FACT CHECK: Is Homelessness Up Nearly 50 Percent In Los Angeles Since 2013?
Tapper cited an outdated source – homeless levels have risen 37 percent since 2013.
“Some critics might say hey, Mayor Garcetti, why are you traveling the country campaigning for Democrats in the midterms, when you have this huge crisis in your own backyard?” Tapper said Oct. 21. “Homelessness is nearly up 50 percent in your city since you became mayor, according to The Los Angeles Times.”
Tapper was citing an article from The Los Angeles Times published in February 2018. “Homelessness in the city of Los Angeles has risen every year since Garcetti took office in 2013. Over the course of his tenure, it is up 49 percent,” they wrote.
The LA Homeless Services Authority (LAHSA) provided The Daily Caller with data showing that homeless levels did rise 49 percent in LA, from 22,993 homeless individuals in 2013 to 34,189 in 2017.
Since the article was published, however, LAHSA released updated figures for 2018. The numbers went down to 31,516 homeless individuals, lowering the increase from 49 percent to 37 percent since 2013. (Garcetti assumed office in July 2013.)
LAHSA also publishes figures for the broader county area. Homeless levels in LA County rose from 39,461 homeless persons in 2013 to 55,048 in 2017. It then decreased to 52,765 in 2018, a change from 2013 levels of 34 percent.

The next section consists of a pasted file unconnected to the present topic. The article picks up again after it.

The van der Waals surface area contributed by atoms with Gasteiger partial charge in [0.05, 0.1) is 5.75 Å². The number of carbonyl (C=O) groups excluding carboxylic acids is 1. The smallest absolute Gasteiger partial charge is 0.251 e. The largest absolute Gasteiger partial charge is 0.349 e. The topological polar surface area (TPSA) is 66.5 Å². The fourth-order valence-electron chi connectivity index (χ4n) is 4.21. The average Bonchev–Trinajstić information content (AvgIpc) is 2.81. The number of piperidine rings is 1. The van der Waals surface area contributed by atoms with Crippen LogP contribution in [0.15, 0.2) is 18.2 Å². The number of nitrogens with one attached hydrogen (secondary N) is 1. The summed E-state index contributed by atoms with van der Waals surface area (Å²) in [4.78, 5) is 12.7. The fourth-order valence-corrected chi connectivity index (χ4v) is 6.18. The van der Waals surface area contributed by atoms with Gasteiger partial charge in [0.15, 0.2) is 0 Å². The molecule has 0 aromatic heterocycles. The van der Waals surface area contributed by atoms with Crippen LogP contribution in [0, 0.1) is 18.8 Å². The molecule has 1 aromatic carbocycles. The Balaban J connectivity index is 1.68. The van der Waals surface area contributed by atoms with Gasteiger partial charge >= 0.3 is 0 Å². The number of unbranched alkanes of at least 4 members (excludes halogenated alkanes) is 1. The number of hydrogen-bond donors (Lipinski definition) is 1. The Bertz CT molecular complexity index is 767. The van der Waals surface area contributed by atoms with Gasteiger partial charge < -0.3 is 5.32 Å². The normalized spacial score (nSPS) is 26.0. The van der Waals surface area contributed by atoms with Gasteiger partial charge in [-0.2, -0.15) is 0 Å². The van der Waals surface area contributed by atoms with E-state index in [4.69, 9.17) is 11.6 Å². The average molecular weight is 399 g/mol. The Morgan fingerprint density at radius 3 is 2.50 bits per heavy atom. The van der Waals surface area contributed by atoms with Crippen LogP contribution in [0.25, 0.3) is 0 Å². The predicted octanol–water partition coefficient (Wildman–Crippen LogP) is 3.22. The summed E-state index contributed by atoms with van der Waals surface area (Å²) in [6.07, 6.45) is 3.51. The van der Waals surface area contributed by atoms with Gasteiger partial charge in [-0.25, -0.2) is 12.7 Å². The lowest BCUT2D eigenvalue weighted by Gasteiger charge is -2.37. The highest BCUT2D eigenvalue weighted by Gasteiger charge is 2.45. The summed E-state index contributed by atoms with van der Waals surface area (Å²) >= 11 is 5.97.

What has been driving the rise in homelessness? “I think the causes are pretty clear and explicit,” Peter Lynn, executive director of LAHSA, told The New York Times. “Los Angeles is absolutely at the center of a crisis of housing affordability.”
LAHSA says that rents in LA County have increased almost three times faster than renters’ incomes over the last two decades, and the California Housing Partnership estimates that LA County needs 568,255 more affordable rental units to assist low-income individuals.
Homeless levels are also associated with substance abuse and what Garcetti has called a “staggering mental health crisis.” LAHSA found that 28 percent of homeless adults in LA had a serious mental disability and 17 percent had a substance use disorder.
Two referendums passed in 2016 and 2017 increased the amount of funds dedicated to helping the homeless. The 2016 referendum, Proposition HHH, will invest $1.2 billion in the construction of thousands of housing units over the next 10 years. Measure H, which went into effect October 2017, raised the sales tax by 0.25 percent in much of LA County to provide, among other uses, mental health and addiction services to the homeless.
Others have brought forward different solutions. Gavin Newsom, the lieutenant governor of California, wants to give tax credits to landlords, developers and employers who provide assistance to the homeless. Republican gubernatorial candidate John Cox has suggested taking steps to reduce the cost of living in California, including a repeal of the gas tax.
Nationally, the Department of Housing and Urban Development reported that 553,742 people experienced homelessness on a single night in 2017. California had the most of any state, with 134,278 homeless people, or 24 percent of the national total.
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